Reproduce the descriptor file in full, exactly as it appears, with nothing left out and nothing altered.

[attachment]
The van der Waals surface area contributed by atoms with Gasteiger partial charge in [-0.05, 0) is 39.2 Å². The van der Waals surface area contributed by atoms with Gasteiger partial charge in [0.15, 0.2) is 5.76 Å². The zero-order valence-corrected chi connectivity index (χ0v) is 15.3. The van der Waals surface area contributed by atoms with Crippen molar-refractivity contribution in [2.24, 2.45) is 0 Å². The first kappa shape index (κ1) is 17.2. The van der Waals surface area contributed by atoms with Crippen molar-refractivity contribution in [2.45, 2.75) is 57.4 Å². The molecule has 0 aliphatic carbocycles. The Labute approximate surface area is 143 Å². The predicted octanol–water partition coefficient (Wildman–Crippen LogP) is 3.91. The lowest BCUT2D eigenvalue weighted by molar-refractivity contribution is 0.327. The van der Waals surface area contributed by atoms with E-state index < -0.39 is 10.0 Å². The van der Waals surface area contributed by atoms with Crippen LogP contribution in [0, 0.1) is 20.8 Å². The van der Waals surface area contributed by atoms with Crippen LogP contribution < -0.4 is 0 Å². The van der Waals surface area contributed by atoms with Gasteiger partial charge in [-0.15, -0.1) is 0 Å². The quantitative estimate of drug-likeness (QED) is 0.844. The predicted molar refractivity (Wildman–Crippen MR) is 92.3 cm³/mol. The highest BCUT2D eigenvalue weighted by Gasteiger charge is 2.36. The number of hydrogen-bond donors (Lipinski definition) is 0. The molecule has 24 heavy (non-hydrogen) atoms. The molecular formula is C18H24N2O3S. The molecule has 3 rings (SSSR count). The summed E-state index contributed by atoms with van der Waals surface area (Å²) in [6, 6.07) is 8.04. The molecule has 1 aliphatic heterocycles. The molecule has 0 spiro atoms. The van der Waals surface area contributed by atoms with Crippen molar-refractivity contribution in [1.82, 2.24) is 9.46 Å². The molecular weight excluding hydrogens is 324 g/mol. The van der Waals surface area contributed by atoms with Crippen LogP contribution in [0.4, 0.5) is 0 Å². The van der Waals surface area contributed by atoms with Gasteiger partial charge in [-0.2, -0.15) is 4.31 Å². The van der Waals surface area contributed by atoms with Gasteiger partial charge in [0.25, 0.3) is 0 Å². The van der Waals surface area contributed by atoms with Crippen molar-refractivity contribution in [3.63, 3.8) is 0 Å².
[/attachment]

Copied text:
The van der Waals surface area contributed by atoms with Gasteiger partial charge in [-0.05, 0) is 39.2 Å². The van der Waals surface area contributed by atoms with Gasteiger partial charge in [0.15, 0.2) is 5.76 Å². The zero-order valence-corrected chi connectivity index (χ0v) is 15.3. The van der Waals surface area contributed by atoms with Crippen molar-refractivity contribution in [2.24, 2.45) is 0 Å². The first kappa shape index (κ1) is 17.2. The van der Waals surface area contributed by atoms with Crippen molar-refractivity contribution in [2.45, 2.75) is 57.4 Å². The molecule has 0 aliphatic carbocycles. The Labute approximate surface area is 143 Å². The predicted octanol–water partition coefficient (Wildman–Crippen LogP) is 3.91. The lowest BCUT2D eigenvalue weighted by molar-refractivity contribution is 0.327. The van der Waals surface area contributed by atoms with E-state index < -0.39 is 10.0 Å². The van der Waals surface area contributed by atoms with Crippen LogP contribution in [0, 0.1) is 20.8 Å². The van der Waals surface area contributed by atoms with Crippen LogP contribution < -0.4 is 0 Å². The van der Waals surface area contributed by atoms with Gasteiger partial charge in [-0.15, -0.1) is 0 Å². The quantitative estimate of drug-likeness (QED) is 0.844. The predicted molar refractivity (Wildman–Crippen MR) is 92.3 cm³/mol. The highest BCUT2D eigenvalue weighted by Gasteiger charge is 2.36. The number of hydrogen-bond donors (Lipinski definition) is 0. The molecule has 24 heavy (non-hydrogen) atoms. The molecular formula is C18H24N2O3S. The molecule has 3 rings (SSSR count). The summed E-state index contributed by atoms with van der Waals surface area (Å²) in [6, 6.07) is 8.04. The molecule has 1 aliphatic heterocycles. The molecule has 0 spiro atoms. The van der Waals surface area contributed by atoms with Crippen molar-refractivity contribution in [1.82, 2.24) is 9.46 Å². The molecular weight excluding hydrogens is 324 g/mol. The van der Waals surface area contributed by atoms with Crippen LogP contribution in [0.4, 0.5) is 0 Å². The van der Waals surface area contributed by atoms with Gasteiger partial charge in [-0.2, -0.15) is 4.31 Å². The van der Waals surface area contributed by atoms with Gasteiger partial charge in [0.25, 0.3) is 0 Å². The van der Waals surface area contributed by atoms with Crippen molar-refractivity contribution in [3.63, 3.8) is 0 Å².